I was unable to report on the Brunello tasting held in NYC recently because I had already committed to attending the Caputo Pizza Challenge which was held at the same time. Tom Maresca did attend the tasting and he has given us this excellent report:
February 6, 2015
By now, I’m sure that anyone with the smallest interest in wine has heard at least some of the hoopla about the 2010 vintage of Brunello di Montalcino. The ’10 Brunellos are just now being released, because of the strict aging requirements that the Brunello DOCG demands. I didn’t make it to the Benvenuto Brunello event in Montalcino this year, where almost all the Brunello producers showed their wares, especially their 2010s, so I only caught up with any of the wines recently.
Last month at Gotham Hall in New York, 44 Brunello producers showed their new releases. Forty-four may sound like a lot of Brunello makers, but it is only a fraction – about one-fifth – of the ones who pour their wines at the Montalcino event, so the New York version hardly gives a comprehensive view of the vintage. As you might expect, most of the participants here were larger estates, and all were wines that have already established at least a toehold on the American market. Consequently, I can’t make any judgments about what the vintage was like throughout Montalcino: My comments can reflect only the group of wines I was able to taste.
Enough qualifications: Let’s cut to the chase. What do I think of Brunello 2010? Well, it’s unquestionably a good vintage, potentially a very good one indeed, but it’s not of the same caliber as the 2010 vintage was in Barolo and Barbaresco, which are superlative wines. Brunello producers love their 2010s, especially because they follow a few less-than-exciting harvests. The winemakers themselves who were actually in attendance in New York – very few, unfortunately – all raved about how equable the growing season had been, how problem-free the harvest went, what perfect ripeness the grapes achieved.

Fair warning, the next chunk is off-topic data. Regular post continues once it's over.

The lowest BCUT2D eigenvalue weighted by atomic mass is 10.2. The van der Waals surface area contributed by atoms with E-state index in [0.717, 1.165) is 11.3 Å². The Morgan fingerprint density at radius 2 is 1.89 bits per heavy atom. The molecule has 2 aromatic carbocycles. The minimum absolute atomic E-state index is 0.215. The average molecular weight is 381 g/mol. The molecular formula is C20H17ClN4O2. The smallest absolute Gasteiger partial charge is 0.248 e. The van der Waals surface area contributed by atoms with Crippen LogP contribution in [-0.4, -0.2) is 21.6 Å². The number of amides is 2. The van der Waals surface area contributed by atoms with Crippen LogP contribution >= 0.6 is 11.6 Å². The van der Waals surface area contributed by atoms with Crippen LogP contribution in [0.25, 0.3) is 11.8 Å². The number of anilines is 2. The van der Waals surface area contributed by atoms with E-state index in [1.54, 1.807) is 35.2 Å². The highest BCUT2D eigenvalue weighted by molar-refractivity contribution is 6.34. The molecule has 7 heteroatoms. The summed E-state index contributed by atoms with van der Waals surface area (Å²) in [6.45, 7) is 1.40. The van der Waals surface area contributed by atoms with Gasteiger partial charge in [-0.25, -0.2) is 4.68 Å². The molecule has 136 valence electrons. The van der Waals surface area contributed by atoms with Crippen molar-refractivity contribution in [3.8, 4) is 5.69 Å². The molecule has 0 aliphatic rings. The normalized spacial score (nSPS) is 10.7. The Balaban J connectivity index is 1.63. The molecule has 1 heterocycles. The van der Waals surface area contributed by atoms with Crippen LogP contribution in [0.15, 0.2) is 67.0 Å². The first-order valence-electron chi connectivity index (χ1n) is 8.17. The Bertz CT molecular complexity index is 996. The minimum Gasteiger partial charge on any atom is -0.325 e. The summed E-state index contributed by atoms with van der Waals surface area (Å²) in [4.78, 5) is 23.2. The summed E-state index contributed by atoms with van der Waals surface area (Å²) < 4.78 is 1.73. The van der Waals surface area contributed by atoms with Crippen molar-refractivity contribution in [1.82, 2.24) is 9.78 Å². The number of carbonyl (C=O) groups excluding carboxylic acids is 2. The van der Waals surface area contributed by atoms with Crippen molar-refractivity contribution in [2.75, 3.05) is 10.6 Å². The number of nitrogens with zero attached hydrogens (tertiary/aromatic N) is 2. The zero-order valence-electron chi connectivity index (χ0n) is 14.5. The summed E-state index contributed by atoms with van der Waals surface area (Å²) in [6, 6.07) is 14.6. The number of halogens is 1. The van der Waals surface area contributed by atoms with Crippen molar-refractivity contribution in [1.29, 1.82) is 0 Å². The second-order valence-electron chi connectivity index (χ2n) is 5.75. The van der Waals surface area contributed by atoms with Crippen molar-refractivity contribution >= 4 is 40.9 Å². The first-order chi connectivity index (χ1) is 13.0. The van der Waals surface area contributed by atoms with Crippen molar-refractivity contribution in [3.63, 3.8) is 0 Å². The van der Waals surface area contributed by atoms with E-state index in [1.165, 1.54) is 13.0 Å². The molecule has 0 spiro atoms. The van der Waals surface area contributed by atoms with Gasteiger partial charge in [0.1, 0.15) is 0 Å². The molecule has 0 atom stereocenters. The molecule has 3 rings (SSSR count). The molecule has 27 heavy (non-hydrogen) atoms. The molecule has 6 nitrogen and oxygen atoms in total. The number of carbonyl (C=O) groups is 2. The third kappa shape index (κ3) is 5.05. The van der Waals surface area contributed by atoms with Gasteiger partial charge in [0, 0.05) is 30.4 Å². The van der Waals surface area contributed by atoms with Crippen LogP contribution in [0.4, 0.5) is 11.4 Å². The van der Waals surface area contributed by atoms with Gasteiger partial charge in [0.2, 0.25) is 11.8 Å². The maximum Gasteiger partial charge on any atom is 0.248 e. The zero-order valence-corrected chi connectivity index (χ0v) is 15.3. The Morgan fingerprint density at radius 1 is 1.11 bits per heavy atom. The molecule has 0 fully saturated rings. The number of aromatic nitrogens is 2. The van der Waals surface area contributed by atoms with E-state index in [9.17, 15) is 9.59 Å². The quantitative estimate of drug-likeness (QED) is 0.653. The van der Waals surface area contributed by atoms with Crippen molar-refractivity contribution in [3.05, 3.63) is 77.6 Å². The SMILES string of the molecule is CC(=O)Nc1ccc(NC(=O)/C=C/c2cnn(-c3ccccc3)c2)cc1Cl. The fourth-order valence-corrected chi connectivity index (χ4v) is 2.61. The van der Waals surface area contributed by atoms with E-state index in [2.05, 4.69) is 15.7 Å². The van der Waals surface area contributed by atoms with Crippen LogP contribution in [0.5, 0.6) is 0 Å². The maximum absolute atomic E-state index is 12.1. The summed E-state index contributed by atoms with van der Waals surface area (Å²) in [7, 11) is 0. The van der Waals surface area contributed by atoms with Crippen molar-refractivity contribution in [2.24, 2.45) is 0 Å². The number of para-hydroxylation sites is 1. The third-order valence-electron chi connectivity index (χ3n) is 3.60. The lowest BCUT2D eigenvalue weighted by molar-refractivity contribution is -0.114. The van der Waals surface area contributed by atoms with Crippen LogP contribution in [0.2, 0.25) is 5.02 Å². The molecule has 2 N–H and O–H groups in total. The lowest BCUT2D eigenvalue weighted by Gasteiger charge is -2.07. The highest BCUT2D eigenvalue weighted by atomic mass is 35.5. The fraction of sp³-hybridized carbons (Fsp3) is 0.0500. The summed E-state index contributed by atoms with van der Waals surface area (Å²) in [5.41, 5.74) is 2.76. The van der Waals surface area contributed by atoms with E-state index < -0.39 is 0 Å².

And I could taste that: All the wines, across the board, had fine structures, with good acidity, already softening tannins, and an abundance of dark-cherry fruit. Some displayed remarkable accessibility, being already pleasantly drinkable, though most still need time to fully come together. Almost all of them displayed the kind of equilibrium of fleshy fruit and acid/tannin/alcohol structure that promises not only long life but really interesting development. I think many of these 2010s will get better and better as they age. Certainly, were I a few decades younger than I am, I’d put some cases away and forget about them for as many years as I could.
This is not to say there weren’t the usual evidences of the human ability to screw anything up. A few wines were perceptibly over-oaked and/or over-manipulated, so that good Sangiovese fruit was submerged in a sweet stew of oak and vanilla and coffee. But there were in fact very few of those, and most of the wines I tasted reflected admirable restraint in the cellar, letting the pure pleasure of Montalcino’s grapes and soils shine through.